In all respects, a review of the Senate’s immigration bill shows that illegal immigration will remain in place for decades to come because that bill does not address the illegal immigration problem in a meaningful way. Comprehensive bills rarely do a comprehensive job because there are just too many aspects requiring detailed focus on an issue this wide and complex. For example, the Senate’s bill omits mandatory E-Verify so its been called a Red Herring bill designed for one purpose, to provide amnesty for all 12 million illegal aliens while providing for a massive increase in legal immigration (a report from NumbersUSA claims as many as 7.5 million new immigrants would be allowed into the US yearly if the Senate’s bill passes into law).
Citizen America opposes the Senate’s 2013 immigration bill because it fails to deal with illegal immigration and its legal immigration quotas would severely devalue wages for all US workers as the labor supply swells without any growth in the job markets. These are just some of the deeper issues on the immigration debate but they are not issues of focus or concern to the highly focused and limited Immigration Integrity Act bill that only deals with illegal immigration aspects.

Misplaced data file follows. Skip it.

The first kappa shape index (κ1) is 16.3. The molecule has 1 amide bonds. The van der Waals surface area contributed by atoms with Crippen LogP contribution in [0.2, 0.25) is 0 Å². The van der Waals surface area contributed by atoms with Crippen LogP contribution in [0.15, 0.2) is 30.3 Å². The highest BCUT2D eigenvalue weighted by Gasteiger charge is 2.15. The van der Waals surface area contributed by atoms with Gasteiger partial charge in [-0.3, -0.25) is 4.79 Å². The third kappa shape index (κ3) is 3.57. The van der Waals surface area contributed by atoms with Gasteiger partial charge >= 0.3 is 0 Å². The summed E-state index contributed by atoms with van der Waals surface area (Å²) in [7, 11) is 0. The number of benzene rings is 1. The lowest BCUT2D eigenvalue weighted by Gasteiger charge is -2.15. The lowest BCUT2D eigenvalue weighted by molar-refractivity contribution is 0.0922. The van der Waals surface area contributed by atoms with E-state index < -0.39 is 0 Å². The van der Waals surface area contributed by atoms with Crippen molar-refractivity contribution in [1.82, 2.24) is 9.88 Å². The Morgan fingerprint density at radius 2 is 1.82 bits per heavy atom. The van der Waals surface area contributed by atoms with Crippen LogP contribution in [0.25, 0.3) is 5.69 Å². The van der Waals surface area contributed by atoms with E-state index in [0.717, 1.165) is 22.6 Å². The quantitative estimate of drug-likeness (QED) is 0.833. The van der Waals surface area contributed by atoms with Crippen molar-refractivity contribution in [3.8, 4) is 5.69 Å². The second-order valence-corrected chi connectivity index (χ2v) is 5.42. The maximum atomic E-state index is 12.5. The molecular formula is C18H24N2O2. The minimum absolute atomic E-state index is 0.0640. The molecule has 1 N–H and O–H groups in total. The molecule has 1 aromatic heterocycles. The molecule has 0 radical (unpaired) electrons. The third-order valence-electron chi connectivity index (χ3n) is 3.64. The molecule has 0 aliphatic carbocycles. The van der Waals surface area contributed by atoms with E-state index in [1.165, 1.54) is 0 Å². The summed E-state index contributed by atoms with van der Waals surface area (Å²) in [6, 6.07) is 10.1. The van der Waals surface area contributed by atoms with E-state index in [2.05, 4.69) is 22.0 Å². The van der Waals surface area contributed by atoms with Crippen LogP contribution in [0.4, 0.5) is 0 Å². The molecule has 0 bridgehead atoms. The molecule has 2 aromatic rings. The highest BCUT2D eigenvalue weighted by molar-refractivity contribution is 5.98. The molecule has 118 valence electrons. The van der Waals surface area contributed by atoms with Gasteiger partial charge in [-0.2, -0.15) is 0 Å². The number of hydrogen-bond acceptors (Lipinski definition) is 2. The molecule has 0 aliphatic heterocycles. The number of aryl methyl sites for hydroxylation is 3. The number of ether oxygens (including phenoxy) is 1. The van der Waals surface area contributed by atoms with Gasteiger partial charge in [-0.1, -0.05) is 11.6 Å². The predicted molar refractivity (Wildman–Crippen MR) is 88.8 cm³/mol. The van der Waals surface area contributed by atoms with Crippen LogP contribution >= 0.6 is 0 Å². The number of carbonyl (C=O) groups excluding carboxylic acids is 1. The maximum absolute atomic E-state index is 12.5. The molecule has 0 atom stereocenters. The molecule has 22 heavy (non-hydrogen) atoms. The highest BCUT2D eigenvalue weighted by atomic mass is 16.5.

The IIA’s success will likely come from the unifying reality that Americans have had enough with children being used as political pawns. Americans abhor child abuse and endangerment and illegal immigration so this bill, one so narrowly focused on stopping both, appears to be something the majority of voters and Congress can or should be supporting. It does leave other issues on the immigration table, but at least it will have solved perhaps the largest and ugliest thorn in America’s side when it comes to the issues of border security, immigration and child endangerment and abuse at the hands of Cartels and desperate illegal alien parents. Moreover, the bill ensures fair and humane treatment to all illegal aliens, especially children.